During this transition, a different complication is likely to arise in regards to the electoral results in the Congress of the Deputies and in the Senate, where the PRI was not able to achieve a clear majority given it only took 207 deputy seats. For this reason, if Peña Nieto wishes to be influential in his presidency by enacting new laws, he will have to rely on the political support from the PAN, which has 114 deputies.[3] Making matters more difficult, PRD, the third largest parliamentary power, has 100 deputies and is generally regarded as an impossible candidate to partner with the PRI. The existing antagonism was obvious when the PRD’s leader López Obrador organized various protests in the aftermath of the presidential elections on July 1, eventually culminating in his filing a complaint with the Supreme Court of Mexico.

Mr. President’s Last Duties

The upcoming months will most likely see Calderón’s presidency push for the most controversial bills. For this reason, in order to ensure the passage of such proposed reforms, Calderón is the first Mexican president to exercise his constitutional right to propose two “preferred initiatives”. Indeed, Article 71 of the Mexican Constitution gives the president the right to propose those initiatives in front of the newly elected Congress.[4] This preferred process obliges the Congress or the Senate, depending where those initiatives originated, to stage a vote on the bill. The main goal of such an initiative is to “avoid blockage within the Congress during its new term,” according to El Universal, Mexican newspaper.[5] During his final two months, Calderón has been forcing the new Congress to reconsider and vote on the bill in a very tight time frame: the Constitution provides only thirty days from the day that the president introduces the bill for the vote to occur.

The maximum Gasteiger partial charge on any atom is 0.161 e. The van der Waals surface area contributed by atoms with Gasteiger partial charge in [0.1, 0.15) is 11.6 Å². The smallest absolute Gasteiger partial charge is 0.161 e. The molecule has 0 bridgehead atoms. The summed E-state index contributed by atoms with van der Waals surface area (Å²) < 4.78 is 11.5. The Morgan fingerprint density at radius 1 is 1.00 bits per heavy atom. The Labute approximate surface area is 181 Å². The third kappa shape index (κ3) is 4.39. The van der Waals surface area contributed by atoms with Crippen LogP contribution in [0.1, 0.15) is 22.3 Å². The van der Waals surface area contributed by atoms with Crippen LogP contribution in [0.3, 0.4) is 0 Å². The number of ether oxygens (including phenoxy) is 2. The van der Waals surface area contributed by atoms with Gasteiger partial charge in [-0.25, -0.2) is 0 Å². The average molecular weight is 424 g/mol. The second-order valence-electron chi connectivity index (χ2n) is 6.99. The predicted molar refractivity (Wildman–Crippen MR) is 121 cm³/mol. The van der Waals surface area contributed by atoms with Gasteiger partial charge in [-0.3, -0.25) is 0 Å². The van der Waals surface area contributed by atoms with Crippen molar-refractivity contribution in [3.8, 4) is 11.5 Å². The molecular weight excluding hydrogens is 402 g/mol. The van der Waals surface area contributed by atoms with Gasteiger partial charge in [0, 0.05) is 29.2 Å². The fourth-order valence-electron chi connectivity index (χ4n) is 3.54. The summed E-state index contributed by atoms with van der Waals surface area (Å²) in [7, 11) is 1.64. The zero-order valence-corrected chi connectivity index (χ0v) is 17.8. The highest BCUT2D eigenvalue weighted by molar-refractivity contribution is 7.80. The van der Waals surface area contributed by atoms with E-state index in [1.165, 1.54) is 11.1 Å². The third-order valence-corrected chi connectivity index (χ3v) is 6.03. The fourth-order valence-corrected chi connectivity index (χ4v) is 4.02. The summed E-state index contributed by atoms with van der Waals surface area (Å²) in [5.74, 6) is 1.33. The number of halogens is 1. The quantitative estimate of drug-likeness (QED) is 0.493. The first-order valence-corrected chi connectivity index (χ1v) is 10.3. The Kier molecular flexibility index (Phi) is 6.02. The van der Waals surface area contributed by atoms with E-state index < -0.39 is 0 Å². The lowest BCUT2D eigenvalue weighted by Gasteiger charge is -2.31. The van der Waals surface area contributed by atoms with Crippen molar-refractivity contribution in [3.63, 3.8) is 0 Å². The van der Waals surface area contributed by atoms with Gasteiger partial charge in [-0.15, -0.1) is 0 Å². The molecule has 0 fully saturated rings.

President Calderón has chosen to propose two bills to Congress: a labor reform bill to the Deputies in the Lower Chamber and a bill entitled General Bill of Governmental Accountability to the Senators in the Upper Chamber.

Source: Redpolitica, El Universal

So far, the labor reform measure has faced the most controversy. Due to profound disagreement coming mainly from the PRD, its deputy, Marti Bartes, commented that by proposing such a substantial reform under the “preferred initiative” rule, “[there is] is a mockery of Congress coming from the executive authority, as it clearly does not give enough time for analysis.”[6] However, according to Augustin Carstens, the Governor of the Bank of Mexico, this reform is a positive change as it offers employers more flexibility in hiring and firing employees, which will ease contracting for companies.[7] Nevertheless, the PRD does not agree with this proposed reform, believing that it will worsen the employment situation in Mexico over the long term. As a result, the party has presented its own version of labor reform. The voting on both reforms is to take place between September 27 and 30. [8]